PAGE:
Microsoft on Saturday issued an out-of-band Windows security update that disabled a patch the company released earlier this month to protect personal computers from possible attacks leveraging one of the “Spectre” vulnerabilities.
The weekend release was Microsoft’s response to an announcement seven days ago by Intel, which told customers of all stripes – from computer makers to end users – to stop deploying the firmware updates it had offered after disclosures of the Spectre and Meltdown flaws. According to Intel, the new firmware “may introduce [a] higher-than-expected [number of] reboots and other unpredictable system behavior” on Broadwell and Haswell processors. Those silicon families were introduced in 2015 and 2013, respectively.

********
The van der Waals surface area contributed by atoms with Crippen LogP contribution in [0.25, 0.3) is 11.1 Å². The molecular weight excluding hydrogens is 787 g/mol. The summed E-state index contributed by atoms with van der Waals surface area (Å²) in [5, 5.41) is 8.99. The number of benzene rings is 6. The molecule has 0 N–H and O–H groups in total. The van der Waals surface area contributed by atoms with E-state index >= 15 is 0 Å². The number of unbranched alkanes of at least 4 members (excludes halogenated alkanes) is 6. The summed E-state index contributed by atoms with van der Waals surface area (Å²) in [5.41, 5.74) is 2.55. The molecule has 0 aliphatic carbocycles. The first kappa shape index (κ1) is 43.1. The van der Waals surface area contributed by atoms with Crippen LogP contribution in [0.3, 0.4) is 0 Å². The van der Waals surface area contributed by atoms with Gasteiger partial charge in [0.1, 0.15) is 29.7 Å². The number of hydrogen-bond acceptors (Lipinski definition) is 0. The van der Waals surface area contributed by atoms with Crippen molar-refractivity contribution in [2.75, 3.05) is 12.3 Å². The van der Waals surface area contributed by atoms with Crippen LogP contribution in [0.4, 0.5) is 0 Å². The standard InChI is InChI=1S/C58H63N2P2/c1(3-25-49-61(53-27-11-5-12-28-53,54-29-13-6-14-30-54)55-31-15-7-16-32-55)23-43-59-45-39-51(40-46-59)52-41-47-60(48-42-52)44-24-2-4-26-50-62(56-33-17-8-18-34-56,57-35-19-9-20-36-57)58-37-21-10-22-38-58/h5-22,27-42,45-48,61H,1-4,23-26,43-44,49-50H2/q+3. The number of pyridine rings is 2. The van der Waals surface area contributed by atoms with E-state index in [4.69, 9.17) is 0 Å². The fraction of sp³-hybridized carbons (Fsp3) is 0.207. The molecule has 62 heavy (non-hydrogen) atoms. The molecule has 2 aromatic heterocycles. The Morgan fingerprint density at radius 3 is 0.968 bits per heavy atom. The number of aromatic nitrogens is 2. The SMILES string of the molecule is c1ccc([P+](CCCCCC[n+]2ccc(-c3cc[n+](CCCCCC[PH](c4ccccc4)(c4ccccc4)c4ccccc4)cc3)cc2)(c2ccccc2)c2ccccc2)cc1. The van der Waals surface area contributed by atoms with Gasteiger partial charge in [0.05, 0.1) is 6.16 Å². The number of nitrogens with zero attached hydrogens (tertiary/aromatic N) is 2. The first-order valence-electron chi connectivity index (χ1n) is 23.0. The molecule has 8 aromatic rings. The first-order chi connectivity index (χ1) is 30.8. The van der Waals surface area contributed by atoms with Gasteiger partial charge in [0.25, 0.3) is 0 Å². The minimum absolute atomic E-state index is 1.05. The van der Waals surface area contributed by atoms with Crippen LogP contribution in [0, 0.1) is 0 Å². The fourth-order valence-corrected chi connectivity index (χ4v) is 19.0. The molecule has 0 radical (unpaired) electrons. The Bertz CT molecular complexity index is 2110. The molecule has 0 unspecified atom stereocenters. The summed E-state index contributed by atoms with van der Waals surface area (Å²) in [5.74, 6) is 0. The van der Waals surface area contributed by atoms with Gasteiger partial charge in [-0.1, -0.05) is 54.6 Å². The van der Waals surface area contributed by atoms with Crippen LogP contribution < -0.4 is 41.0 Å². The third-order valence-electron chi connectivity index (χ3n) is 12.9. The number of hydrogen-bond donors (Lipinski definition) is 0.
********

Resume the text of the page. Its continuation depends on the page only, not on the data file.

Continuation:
“Our own experience is that system instability can in some circumstances cause data loss or corruption,” Microsoft confirmed in the support document accompanying the surprise update. “While Intel tests, updates and deploys new microcode, we are making available an out-of-band update today, KB4078130, that specifically disables only the mitigation against CVE-2017-5715 – ‘Branch target injection vulnerability.’ In our testing this update has been found to prevent the behavior described.”
The update was written for all supported versions of Windows, including Windows 7, 8.1 and 10, as well as the corresponding Server editions.
Along with the turn-it-off update, Microsoft also published instructions for manually disabling the defenses against the pertinent Spectre vulnerability. Those instructions offer IT administrators the keys which, when added to the Windows registry, enable or disable the mitigations.
Intel’s notice and Microsoft’s emergency update were just the latest bits in one of the messiest security events in ages.